Playing along with the patronising ignorance of the townsfolk-their "zoological stares"-Bokarie gets carried away by local politics, graced as he is with a clever tongue, plenty of Biblical references, and great dance moves. Joining Jennifers nascent campaign, he aims to accompany her to Ottawa. Boyagoda shows a shrewd knowledge of the workings of small town Canada, where the guy with the car dealership is the richest in town, and an Aldermans widow expects to win a seat in Parliament by riding on her dead husbands coattails. That this doesnt happen is deeply satisfying.
The fun continues in Ottawa, where Jennifer makes an unexpected splash with Think Pink-handily transformed into a reference to African dawns-and her photogenic assistant. Before you can say multiculturalism theyre swept away on an African junket with our cunning female Governor General. By now emptied out, haunted by memories of violence, and of his one spontaneous act of heroism, Bokarie prepares to meet his fate back home. Although we are expected to swallow a few too many surprises, there are enough expert jabs to the soft belly of our collective smugness, coupled with brutal global realities, to keep us shocked and amused for the ride that the warlord and the neophyte undertake radically alters both their lives.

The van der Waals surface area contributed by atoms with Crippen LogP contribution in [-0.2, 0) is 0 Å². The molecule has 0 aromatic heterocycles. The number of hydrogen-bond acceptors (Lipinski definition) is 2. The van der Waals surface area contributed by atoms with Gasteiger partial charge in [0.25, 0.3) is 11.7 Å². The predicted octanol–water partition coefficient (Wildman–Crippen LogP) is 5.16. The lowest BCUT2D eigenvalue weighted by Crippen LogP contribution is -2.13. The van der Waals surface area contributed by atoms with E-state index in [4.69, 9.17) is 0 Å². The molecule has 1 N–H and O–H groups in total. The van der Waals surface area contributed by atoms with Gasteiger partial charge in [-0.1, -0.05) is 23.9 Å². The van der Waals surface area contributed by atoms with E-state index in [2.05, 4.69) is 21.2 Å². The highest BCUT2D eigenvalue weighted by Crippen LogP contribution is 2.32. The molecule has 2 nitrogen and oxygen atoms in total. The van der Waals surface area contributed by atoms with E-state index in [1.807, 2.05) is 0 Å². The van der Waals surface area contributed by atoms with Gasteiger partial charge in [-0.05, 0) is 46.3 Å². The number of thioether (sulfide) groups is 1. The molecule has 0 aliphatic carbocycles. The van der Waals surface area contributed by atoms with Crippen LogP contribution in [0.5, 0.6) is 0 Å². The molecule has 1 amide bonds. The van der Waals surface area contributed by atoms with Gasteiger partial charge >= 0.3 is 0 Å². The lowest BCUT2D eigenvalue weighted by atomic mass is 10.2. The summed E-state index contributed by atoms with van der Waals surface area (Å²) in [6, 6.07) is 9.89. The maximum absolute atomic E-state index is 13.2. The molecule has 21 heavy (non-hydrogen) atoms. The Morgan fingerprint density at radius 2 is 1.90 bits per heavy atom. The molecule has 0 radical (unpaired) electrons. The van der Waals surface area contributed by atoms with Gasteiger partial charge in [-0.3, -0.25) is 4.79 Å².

Nancy Wigston (Books in Canada)
-- Books in Canada
'An auspicious debut' -- The National Post
'Lively...zeroes in on various targets without slackening pace: colonialism, foreign aid, Anglo reserve and the exalted status of hockey all take stinging hits. Despite this novels scathing wit and sardonic tone, a hint of idealism sneaks in after all.' -- b
'Nice liberal Canada skewered for dinner: A T.O. smartypants creates a war criminal to send up smug Canuck hypocrisy and gets a Giller Prize nod for his trouble' -- headline from a major review in the "Toronto Star"
About the Author
Writer, critic and scholar Randy Boyagoda is a professor of American literature at Ryerson University in Toronto. He is a contributor to Harper's, The Walrus, the National Post and The Globe and Mail.